As far as I know there are only two places to get food from Papua in Jakarta, which is a shame, because it’s delicious and quite distinctive. It’s also fun to play with, as you will see. One of the two outlets is in Blok M, which is relatively nearby, so  I go now and then to get my fix.


The signature dish at this place is a fish stew served with papeda, or sago palm porridge.


The stew is spicy-tangy with lots of fresh herbs. It has strong citrusy flavors suggestive of lime leaf and lemongrass. There’s a brightness and complexity (and hotness!) to the taste that reminds me of Thai food.


But the best part is the papeda, which is served with a pair of three-pronged wooden forks. It’s more like a gel than a porridge, with a thick, gluey texture. It’s very bland and has just a hint of rooty flavor like potato or yam. It’s also very filling, turning a bowl of soup into a hearty meal.

To transport the papeda from the serving dish to your bowl, you pull a hunk of it up on the forks and then keep twirling the forks, one over the other, so the goo doesn’t fall off. When you reach your bowl, you use each fork to scrape the papeda off the other.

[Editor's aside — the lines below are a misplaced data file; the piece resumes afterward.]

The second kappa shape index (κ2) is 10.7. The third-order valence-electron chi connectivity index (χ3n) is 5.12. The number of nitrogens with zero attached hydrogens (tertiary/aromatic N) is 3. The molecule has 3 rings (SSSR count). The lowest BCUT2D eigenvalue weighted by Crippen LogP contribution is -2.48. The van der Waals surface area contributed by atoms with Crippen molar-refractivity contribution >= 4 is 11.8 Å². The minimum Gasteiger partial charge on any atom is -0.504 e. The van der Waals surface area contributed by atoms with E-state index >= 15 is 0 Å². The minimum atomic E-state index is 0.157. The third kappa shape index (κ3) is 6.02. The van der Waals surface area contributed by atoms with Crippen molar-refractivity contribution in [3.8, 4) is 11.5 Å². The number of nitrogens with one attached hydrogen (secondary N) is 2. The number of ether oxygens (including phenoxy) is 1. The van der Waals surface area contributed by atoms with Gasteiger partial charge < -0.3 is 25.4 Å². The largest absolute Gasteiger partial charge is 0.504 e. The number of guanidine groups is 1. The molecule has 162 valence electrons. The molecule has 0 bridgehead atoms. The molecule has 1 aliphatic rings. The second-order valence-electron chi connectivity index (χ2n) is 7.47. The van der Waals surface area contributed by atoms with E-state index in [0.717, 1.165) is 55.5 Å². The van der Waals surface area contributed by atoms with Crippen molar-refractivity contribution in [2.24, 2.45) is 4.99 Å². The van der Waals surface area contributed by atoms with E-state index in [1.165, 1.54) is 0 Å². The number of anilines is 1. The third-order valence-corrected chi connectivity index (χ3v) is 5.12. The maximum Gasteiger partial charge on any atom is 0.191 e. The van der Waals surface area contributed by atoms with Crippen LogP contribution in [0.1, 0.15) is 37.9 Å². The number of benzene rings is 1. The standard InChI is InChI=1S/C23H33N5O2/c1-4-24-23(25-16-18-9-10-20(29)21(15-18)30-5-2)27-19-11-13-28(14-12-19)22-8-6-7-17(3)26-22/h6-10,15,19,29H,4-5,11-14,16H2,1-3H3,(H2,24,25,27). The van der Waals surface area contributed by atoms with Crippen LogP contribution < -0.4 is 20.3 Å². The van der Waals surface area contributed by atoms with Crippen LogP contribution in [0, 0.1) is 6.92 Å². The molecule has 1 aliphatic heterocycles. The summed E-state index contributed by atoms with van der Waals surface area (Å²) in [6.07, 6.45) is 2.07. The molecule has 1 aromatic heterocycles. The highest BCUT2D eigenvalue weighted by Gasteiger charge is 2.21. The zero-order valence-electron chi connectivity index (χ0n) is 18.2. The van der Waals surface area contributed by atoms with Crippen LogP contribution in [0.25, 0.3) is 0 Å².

Of course, they could just bring you an individual serving of soup with the papeda already in it. But what would be the fun in that?

Junk food of the week: McDonald’s Beef Prosperity

Every year around Chinese New Year’s, McDonald’s puts out a special Beef Prosperity burger in Indonesia, Malaysia and Singapore. I told my friend Pinta I thought the picture on the billboards looked nasty, but she said Beef Prosperity was in fact delicious, so I figured I’d give it a try.

Beef Prosperity is a sort of elongated burger on a special bun. McDonald’s cleverly douses the burger in black pepper sauce to hide the inferior quality of their meat. The sauce is actually pretty tasty.

 
For some reason the burger is kind of wavy-shaped instead of flat. It comes with raw onions on it, which are not my favorite, but at least they’re mild ones.
In case this is not enough calories for you, the Beef Prosperity is offered in a set with fries and a Mango Float. This consists of Sprite (I think) with a whipped topping that was heavier than Cool Whip but lighter than soft-serve ice cream. It was creamy and didn’t melt and I really don’t know what it was. Both it and the burger were enjoyable in that so-bad-it’s-good way that characterizes most fast food.

The strange thing is, even though Beef Prosperity is clearly a Chinese New Year’s item (in Malaysia they even include some kind of ang pao, the traditional little red envelopes given out at that time of year), the placemat that came with it showed a Greek zodiac. Huh?

Perhaps this astrological confusion accounted for Beef Prosperity’s decidedly un-prosperous effect on us. Chad and I both had some pretty serious digestive upsets after eating these. OK, maybe that had more to do with the food than the placemat, but here’s the kicker: that same afternoon, I had my cellphone swiped from my bag at a nearby department store! Prosperity FAIL, as the cool kids say.